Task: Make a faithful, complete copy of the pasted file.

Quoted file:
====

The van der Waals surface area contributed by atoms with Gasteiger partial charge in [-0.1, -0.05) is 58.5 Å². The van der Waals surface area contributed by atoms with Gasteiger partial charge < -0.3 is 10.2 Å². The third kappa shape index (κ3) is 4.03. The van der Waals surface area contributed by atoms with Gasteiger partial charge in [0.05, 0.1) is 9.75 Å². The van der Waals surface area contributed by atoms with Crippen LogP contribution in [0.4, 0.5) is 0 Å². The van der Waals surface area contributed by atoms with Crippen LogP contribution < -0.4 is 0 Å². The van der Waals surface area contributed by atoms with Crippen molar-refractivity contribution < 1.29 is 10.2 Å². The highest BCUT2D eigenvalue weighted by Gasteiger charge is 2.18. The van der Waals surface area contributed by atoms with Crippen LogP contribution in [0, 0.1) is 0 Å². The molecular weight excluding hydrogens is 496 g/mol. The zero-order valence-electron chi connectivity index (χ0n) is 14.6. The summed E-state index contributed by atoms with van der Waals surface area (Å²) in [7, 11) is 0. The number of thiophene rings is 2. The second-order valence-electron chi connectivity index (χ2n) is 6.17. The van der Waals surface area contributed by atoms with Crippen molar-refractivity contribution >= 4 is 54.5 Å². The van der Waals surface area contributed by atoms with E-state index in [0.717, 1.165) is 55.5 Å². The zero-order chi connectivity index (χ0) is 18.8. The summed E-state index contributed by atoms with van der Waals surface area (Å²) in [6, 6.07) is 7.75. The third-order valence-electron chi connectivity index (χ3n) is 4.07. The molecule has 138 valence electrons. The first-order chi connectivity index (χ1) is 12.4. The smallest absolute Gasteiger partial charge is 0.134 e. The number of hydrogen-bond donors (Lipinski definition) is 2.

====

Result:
The van der Waals surface area contributed by atoms with Gasteiger partial charge in [-0.1, -0.05) is 58.5 Å². The van der Waals surface area contributed by atoms with Gasteiger partial charge < -0.3 is 10.2 Å². The third kappa shape index (κ3) is 4.03. The van der Waals surface area contributed by atoms with Gasteiger partial charge in [0.05, 0.1) is 9.75 Å². The van der Waals surface area contributed by atoms with Crippen LogP contribution in [0.4, 0.5) is 0 Å². The van der Waals surface area contributed by atoms with Crippen LogP contribution < -0.4 is 0 Å². The van der Waals surface area contributed by atoms with Crippen molar-refractivity contribution < 1.29 is 10.2 Å². The highest BCUT2D eigenvalue weighted by Gasteiger charge is 2.18. The van der Waals surface area contributed by atoms with Crippen LogP contribution in [0, 0.1) is 0 Å². The molecular weight excluding hydrogens is 496 g/mol. The zero-order valence-electron chi connectivity index (χ0n) is 14.6. The summed E-state index contributed by atoms with van der Waals surface area (Å²) in [7, 11) is 0. The number of thiophene rings is 2. The second-order valence-electron chi connectivity index (χ2n) is 6.17. The van der Waals surface area contributed by atoms with Crippen molar-refractivity contribution >= 4 is 54.5 Å². The van der Waals surface area contributed by atoms with E-state index in [0.717, 1.165) is 55.5 Å². The zero-order chi connectivity index (χ0) is 18.8. The summed E-state index contributed by atoms with van der Waals surface area (Å²) in [6, 6.07) is 7.75. The third-order valence-electron chi connectivity index (χ3n) is 4.07. The molecule has 138 valence electrons. The first-order chi connectivity index (χ1) is 12.4. The smallest absolute Gasteiger partial charge is 0.134 e. The number of hydrogen-bond donors (Lipinski definition) is 2.